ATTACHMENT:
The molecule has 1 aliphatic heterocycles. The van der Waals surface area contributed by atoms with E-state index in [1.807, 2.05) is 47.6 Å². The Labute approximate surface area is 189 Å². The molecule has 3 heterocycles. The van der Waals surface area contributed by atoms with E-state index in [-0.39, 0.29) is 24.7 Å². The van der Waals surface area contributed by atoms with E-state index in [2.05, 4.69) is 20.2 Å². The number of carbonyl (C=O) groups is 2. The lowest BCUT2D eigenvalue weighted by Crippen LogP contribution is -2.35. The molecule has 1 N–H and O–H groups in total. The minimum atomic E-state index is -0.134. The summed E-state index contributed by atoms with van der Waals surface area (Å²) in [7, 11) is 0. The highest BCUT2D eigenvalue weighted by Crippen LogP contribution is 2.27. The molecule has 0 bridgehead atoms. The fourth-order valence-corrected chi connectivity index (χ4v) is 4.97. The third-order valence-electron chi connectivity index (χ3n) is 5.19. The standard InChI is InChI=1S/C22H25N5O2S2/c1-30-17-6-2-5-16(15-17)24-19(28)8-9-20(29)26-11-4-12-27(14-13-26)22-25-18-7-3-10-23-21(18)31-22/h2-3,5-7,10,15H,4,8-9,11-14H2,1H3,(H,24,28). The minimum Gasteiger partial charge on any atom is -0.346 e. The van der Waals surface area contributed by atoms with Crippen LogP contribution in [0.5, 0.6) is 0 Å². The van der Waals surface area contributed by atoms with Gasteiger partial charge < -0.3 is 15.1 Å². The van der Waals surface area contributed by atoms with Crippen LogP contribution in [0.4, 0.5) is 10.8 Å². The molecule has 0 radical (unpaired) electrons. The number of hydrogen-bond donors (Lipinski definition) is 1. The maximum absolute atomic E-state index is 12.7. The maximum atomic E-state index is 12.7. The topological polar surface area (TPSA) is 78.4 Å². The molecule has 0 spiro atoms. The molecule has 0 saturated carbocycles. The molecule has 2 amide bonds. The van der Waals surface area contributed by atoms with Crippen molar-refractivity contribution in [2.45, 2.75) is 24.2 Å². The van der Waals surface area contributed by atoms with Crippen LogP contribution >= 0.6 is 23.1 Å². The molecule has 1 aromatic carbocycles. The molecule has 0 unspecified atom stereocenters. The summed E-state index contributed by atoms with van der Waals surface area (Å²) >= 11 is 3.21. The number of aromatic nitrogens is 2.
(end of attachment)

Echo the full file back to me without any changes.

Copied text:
The molecule has 1 aliphatic heterocycles. The van der Waals surface area contributed by atoms with E-state index in [1.807, 2.05) is 47.6 Å². The Labute approximate surface area is 189 Å². The molecule has 3 heterocycles. The van der Waals surface area contributed by atoms with E-state index in [-0.39, 0.29) is 24.7 Å². The van der Waals surface area contributed by atoms with E-state index in [2.05, 4.69) is 20.2 Å². The number of carbonyl (C=O) groups is 2. The lowest BCUT2D eigenvalue weighted by Crippen LogP contribution is -2.35. The molecule has 1 N–H and O–H groups in total. The minimum atomic E-state index is -0.134. The summed E-state index contributed by atoms with van der Waals surface area (Å²) in [7, 11) is 0. The highest BCUT2D eigenvalue weighted by Crippen LogP contribution is 2.27. The molecule has 0 bridgehead atoms. The fourth-order valence-corrected chi connectivity index (χ4v) is 4.97. The third-order valence-electron chi connectivity index (χ3n) is 5.19. The standard InChI is InChI=1S/C22H25N5O2S2/c1-30-17-6-2-5-16(15-17)24-19(28)8-9-20(29)26-11-4-12-27(14-13-26)22-25-18-7-3-10-23-21(18)31-22/h2-3,5-7,10,15H,4,8-9,11-14H2,1H3,(H,24,28). The minimum Gasteiger partial charge on any atom is -0.346 e. The van der Waals surface area contributed by atoms with Crippen LogP contribution in [0.5, 0.6) is 0 Å². The van der Waals surface area contributed by atoms with Gasteiger partial charge < -0.3 is 15.1 Å². The van der Waals surface area contributed by atoms with Crippen LogP contribution in [0.4, 0.5) is 10.8 Å². The molecule has 0 radical (unpaired) electrons. The number of hydrogen-bond donors (Lipinski definition) is 1. The maximum absolute atomic E-state index is 12.7. The maximum atomic E-state index is 12.7. The topological polar surface area (TPSA) is 78.4 Å². The molecule has 0 spiro atoms. The molecule has 0 saturated carbocycles. The molecule has 2 amide bonds. The van der Waals surface area contributed by atoms with Crippen molar-refractivity contribution in [2.45, 2.75) is 24.2 Å². The van der Waals surface area contributed by atoms with Crippen LogP contribution >= 0.6 is 23.1 Å². The molecule has 1 aromatic carbocycles. The molecule has 0 unspecified atom stereocenters. The summed E-state index contributed by atoms with van der Waals surface area (Å²) >= 11 is 3.21. The number of aromatic nitrogens is 2.